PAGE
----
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Can Technology Solve Climate Change?

29/12/2016 15:54
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tech for good

It is fair to say that for people who care passionately about tackling climate change, they feel a lot more positive about achieving that goal than they did, let's say, ten years ago.

Climate optimism due to technological advances

Most of that optimism is due to the advance in clean energy and clean technologies and solutions. To name just a few, solar power whose efficiency increases year by year; and the technological advances in battery technology which, combined with technological advances in electric vehicles, have propelled them to such a level deemed unimaginable ten years ago. And in the near future energy storage, electrification of aeroplanes and new innovative transport technologies, such as the Hyperloop One, are critically important for us to be able to combat the climate crisis.

And it is undoubtedly the advance of those technologies that prompted the world to sign the Paris Agreement last year. Due to technological advances countries across the world, world leaders now feel confident in committing themselves to serious CO2 reduction pledges. The Danish MP and former UN General Assembly President, Mogens Lykketoft, told me as much when I interviewed him in Lisbon as he was about to speak at the world's largest technology gathering, the Web Summit, where over 50,000 technology entrepreneurs met to discuss all areas of technological innovations.

Technology alone can't solve the climate crisis

However, having said all that it is also important to emphasise that we shouldn't have a false sense of security and be complacent that technology alone will solve the climate crisis. There are serious issues we need to overcome but where we lack technological solutions; and we must not simply hope and expect that a future technological breakthrough will find a solution. We can't escape the fact that to overcome the climate crisis we need much more than just technology. We have to accept that individuals as well as companies have a responsibility to act, and it is no longer a problem we can blame on others. 'Not us but them' was, of course, a phrase that for many years was used by western leaders to delay climate action: 'We are not going to act before China does'. It was a dangerous narrative that delayed action and was caused by ignorance about what was actually happening in China. But in fact, they had mobilised clean energy investment on a scale never seen before. This means that China has now overtaken every other country on earth, and is now the world's premier clean energy powerhouse. But back to the main point, we as individuals have a responsibility to look at ourselves and ask how are we personally contributing to this problem? And how can we change? and more importantly at an individual level how can each one of us change the way in which we live our lives? The crisis we are in warrants and requires that.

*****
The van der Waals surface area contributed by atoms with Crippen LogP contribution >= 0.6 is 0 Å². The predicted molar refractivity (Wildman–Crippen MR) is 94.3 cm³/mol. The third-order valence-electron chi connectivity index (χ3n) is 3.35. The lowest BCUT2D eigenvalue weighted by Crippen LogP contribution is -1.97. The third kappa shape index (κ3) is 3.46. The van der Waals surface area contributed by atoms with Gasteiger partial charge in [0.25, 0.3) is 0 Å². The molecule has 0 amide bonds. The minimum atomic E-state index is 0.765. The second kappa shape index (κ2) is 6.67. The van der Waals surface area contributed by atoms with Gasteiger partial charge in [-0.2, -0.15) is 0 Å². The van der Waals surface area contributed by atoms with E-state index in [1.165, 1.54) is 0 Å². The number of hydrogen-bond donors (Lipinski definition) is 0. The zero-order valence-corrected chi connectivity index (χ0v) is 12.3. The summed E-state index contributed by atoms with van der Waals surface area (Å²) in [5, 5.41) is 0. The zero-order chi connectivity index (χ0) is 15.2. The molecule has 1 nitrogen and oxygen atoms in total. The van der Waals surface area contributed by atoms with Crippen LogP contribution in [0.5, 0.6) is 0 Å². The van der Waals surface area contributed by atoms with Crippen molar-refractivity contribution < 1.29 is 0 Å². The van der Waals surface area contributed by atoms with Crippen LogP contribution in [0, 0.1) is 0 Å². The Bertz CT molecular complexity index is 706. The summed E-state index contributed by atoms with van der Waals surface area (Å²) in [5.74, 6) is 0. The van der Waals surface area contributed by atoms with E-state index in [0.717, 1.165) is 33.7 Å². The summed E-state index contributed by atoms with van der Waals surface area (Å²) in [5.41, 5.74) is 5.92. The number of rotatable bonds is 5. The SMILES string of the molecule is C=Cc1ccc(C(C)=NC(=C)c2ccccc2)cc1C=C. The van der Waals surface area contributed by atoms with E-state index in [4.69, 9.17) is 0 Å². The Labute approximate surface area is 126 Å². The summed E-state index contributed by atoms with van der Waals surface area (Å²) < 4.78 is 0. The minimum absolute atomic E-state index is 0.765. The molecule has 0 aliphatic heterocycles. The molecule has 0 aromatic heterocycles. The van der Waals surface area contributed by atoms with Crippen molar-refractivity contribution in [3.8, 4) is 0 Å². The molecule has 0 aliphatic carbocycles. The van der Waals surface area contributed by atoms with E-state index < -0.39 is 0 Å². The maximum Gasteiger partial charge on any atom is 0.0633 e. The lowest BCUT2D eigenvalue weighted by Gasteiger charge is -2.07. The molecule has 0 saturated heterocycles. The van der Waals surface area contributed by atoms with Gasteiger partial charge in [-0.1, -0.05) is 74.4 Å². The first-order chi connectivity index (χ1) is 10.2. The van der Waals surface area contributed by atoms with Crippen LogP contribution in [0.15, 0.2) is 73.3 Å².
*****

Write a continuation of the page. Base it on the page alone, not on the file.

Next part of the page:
Does the technology sector take the climate crisis seriously?

But even within the technology sector, there are serious questions to be asked about whether the climate challenge is prioritised as much as it should be. During the Web Summit you could, of course, find isolated events related to climate change and energy, and those tech solutions we need to be discussing if we are to overcome the climate challenge. But it was very much dominated by more trendsetting topics, such as automation, including driverless vehicles, disruptive technologies, artificial intelligence (AI), virtual reality (VR) and so on. But one could very reasonably argue that the climate challenge should have its own stage at such events. Then at least we would know that the technology sector takes the challenge seriously. It is a challenge in which this sector should be playing a key role. Despite the lack of focus in this area, many I met at the event agreed that it should play a much bigger role, and many were equally frustrated that it did not. Many of those were young people, who have entered the technology sector or were planning to enter because they are so deeply concerned about the climate crisis.

Shaping the technology sector in the right direction

To summarise, and with a plea to the sector for, as with many other sectors, profit for the sake of profit is a key driver. But a huge number of people are involved in the technology sector because of their desire to change the world for the better. Recent studies have found that the age group caring most about the climate crisis are millennials. Millennials are already involved and are set to be the largest age group to join the technology sector, and will play a key role in shaping it. In the technology sector, there are two groups battling for dominance: technology for profit, and technology for good. We have to make sure the latter wins and the sector become the driving force for action on climate change. We're only just now beginning to see the potential for the technology sector to address the single biggest issue facing the world, and we must continue driving it in the correct direction.

First published on A greener life, a greener world.

HuffPost UK Tech is running a two-week focus on our Tech For Good campaign, which aims to highlight the technology that is driving social change and making a positive, long-lasting difference to our world. If you'd like to blog on our platform around this topic, email ukblogteam@huffingtonpost.com with a summary of who you are and what you'd like to blog about.

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